Tareq only whimpered and held his arms out, and she leaned down to let him wrap them around her neck.
“If that’s what that was,” said Mhumhi, “then- what has he turned on?”
They both turned their noses past the pole, out into the ceaseless desert- the rumbling and shuddering had had a definite epicenter, and it was in that direction.
Mhumhi eyed Kutta- it had been in the opposite direction that the city felt like it was in. She licked her lips, held immobile by Tareq’s grip.
“I think,” said Mhumhi, “I think-”
“You want to go that way?”
“You said we’d die if we went back to the city.”
“I’m not arguing with you.” Kutta gently pulled away from Tareq, who was blinking, seeming much recovered. “Either direction… you know, we haven’t got much of a-”
She hesitated, looking back at Tareq.
“He’ll have to walk,” said Mhumhi, less because he wanted to point it out and more because it had just occurred to him.
“Yes,” said Kutta- this had obviously occurred to her long ago. “He’ll walk.”
Mhumhi found he could not quite share her confidence. “Do you think we can- did you hear that?”
They both turned their heads around, ears pricked, back in the direction of the broken cart.
The sound came again, thin and wavering: a dog’s howl.
“Someone’s- someone’s over there!” Kutta put her ears back, but Mhumhi sprang up.
“He’s going to eat the bodies!”
He found himself dashing back, for this fear had gripped him- this mangy, unknown scavenger must not be permitted to feed on Maha’s body- she had asked him not to- in case she was still alive- it would not-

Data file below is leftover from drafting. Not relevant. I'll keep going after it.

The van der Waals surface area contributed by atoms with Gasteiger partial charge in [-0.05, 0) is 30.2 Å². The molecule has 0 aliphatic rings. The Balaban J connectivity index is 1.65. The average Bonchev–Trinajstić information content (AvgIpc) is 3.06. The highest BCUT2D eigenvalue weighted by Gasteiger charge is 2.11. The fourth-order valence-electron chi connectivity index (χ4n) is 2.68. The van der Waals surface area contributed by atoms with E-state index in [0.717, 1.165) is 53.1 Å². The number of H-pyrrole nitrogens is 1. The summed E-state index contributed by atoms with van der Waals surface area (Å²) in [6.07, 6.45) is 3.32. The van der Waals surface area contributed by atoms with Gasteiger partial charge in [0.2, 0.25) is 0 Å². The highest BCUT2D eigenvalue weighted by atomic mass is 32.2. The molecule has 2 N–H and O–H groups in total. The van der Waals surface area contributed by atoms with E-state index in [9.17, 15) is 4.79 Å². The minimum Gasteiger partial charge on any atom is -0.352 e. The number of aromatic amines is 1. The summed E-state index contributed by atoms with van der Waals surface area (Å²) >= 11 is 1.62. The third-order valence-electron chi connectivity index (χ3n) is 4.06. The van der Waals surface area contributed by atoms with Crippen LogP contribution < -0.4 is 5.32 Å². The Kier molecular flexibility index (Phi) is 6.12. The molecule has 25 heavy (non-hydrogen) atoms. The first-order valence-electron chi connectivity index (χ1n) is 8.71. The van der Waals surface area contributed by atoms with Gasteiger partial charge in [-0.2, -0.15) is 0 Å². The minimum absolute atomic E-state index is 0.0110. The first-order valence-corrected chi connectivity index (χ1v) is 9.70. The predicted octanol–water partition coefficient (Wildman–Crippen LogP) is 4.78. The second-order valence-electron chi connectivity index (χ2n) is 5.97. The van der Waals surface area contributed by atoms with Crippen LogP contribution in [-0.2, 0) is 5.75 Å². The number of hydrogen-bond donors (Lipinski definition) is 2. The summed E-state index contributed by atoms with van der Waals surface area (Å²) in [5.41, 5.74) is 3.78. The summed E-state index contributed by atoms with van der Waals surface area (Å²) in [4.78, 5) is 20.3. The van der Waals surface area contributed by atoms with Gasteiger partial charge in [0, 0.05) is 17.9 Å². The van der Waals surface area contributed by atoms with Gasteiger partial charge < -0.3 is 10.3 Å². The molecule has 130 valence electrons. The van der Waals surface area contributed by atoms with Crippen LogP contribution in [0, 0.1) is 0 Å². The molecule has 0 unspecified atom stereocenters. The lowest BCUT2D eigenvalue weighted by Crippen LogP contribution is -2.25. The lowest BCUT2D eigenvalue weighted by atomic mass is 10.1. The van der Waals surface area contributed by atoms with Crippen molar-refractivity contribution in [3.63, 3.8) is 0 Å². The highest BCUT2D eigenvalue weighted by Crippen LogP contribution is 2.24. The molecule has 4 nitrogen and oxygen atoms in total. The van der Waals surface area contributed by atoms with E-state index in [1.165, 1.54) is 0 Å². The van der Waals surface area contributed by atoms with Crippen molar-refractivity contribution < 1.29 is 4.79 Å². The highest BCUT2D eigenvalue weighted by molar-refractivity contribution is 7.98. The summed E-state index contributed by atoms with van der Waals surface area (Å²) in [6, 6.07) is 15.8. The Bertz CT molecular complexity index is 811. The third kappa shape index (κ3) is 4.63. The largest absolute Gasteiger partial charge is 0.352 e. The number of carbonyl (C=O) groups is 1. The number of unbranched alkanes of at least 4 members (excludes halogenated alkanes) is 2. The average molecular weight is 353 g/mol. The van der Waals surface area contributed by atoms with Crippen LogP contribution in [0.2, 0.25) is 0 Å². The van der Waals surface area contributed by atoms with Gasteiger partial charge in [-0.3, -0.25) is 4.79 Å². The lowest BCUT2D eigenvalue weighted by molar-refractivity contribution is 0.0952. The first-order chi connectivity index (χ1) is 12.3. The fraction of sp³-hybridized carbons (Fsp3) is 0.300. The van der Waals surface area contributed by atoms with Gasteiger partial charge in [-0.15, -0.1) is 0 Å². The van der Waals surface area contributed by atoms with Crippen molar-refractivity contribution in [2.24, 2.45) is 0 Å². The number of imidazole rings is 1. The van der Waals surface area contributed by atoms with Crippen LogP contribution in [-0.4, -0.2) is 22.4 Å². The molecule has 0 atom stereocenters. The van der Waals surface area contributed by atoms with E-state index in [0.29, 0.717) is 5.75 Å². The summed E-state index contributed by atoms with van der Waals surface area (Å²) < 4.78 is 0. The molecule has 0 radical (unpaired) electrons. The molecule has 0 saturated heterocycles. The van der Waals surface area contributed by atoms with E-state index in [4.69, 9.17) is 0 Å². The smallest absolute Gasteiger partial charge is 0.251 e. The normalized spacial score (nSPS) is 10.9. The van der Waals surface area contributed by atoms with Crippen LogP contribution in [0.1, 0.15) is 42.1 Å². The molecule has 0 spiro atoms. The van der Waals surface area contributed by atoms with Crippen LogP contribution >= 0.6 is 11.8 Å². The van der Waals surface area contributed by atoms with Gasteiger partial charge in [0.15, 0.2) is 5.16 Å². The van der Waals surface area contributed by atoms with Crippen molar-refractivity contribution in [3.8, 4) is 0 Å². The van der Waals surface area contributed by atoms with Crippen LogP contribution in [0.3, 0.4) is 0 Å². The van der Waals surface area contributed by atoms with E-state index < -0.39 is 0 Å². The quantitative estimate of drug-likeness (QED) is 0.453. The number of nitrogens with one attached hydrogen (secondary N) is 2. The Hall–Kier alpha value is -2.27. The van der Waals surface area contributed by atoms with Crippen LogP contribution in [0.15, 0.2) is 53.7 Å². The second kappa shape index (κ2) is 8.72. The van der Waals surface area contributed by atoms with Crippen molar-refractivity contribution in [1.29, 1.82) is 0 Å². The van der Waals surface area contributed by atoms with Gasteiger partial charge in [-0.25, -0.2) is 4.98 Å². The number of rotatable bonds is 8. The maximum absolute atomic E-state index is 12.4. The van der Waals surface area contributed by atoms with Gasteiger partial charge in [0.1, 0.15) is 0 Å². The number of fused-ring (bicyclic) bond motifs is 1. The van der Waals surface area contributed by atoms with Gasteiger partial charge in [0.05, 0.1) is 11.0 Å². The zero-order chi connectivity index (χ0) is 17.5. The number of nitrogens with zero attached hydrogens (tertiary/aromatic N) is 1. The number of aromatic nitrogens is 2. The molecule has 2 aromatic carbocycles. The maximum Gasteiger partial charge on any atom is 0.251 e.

He leapt over the last dune, skidding down, just as the howl came again, and looked all around.
The scene was much as he had left it, all silent and buried in sand, except there was something black struggling in a sand mire, paddling with her forepaws.
“Where- d’you- think-” she panted, dragging herself forward, “-you’re going- without me-”
Kutta skidded down beside him, cried, “Mini!” and nearly fell into a somersault.
“Obviously-! Did you think I’d let that- filthy- rottenrumped- bad breath-” She stopped to pant again. Mhumhi smelled the metallic tang of blood coming off of her.
“How bad are your wounds?” Kutta stammered, walking over to her stiff-legged, as if she thought the little domestic was an apparition that would vanish upon close inspection. “Where does it hurt?”
“Nowhere, really,” said Mini, blinking her sandy eyes. “Though I’m having a little trouble walking.”
She paddled forward another inch, quite uselessly, her hind legs dragging through the sand.
“Let me help you,” said Kutta, and ran to her, licking at her thick fur.
“S’all right,” said Mini, blinking slowly from the attention. “I think I just need a bit of rest- I was resting, when that grumbling and rumbling woke me up- what was all that, anyway?”
“We don’t know, but we’ve decided that’s where we’re going,” Kutta informed her.
Mini went briefly pop-eyed, then squinted again from the wind.
“I suppose that’s fair enough. Sounded like a machine to me, a big one, so I guess it’s the right thing to go towards.”
“The safe place has machines in it?”
“Ah-ha-ha. Yes, it does…”
Kutta was now giving her a very wary look, but Mhumhi was distracted, looking over by the cart. He put one paw forward, then another, creeping around the side.
It was a foolish notion, indeed, but he always held that unquashable hope in his heart… The noise and motion had woken Mini up, so why not…
On the other side of the cart, there was only a faint wrinkle in the sand, a little pleat marking the otherwise unbroken waves of sand. Mhumhi sat down on his haunches.
He was not getting her back.
“Mhumhi,” Kutta called. “Get Tareq- let’s have him carry her for now. We have to start moving now. Mhumhi…?”
He rose and turned around.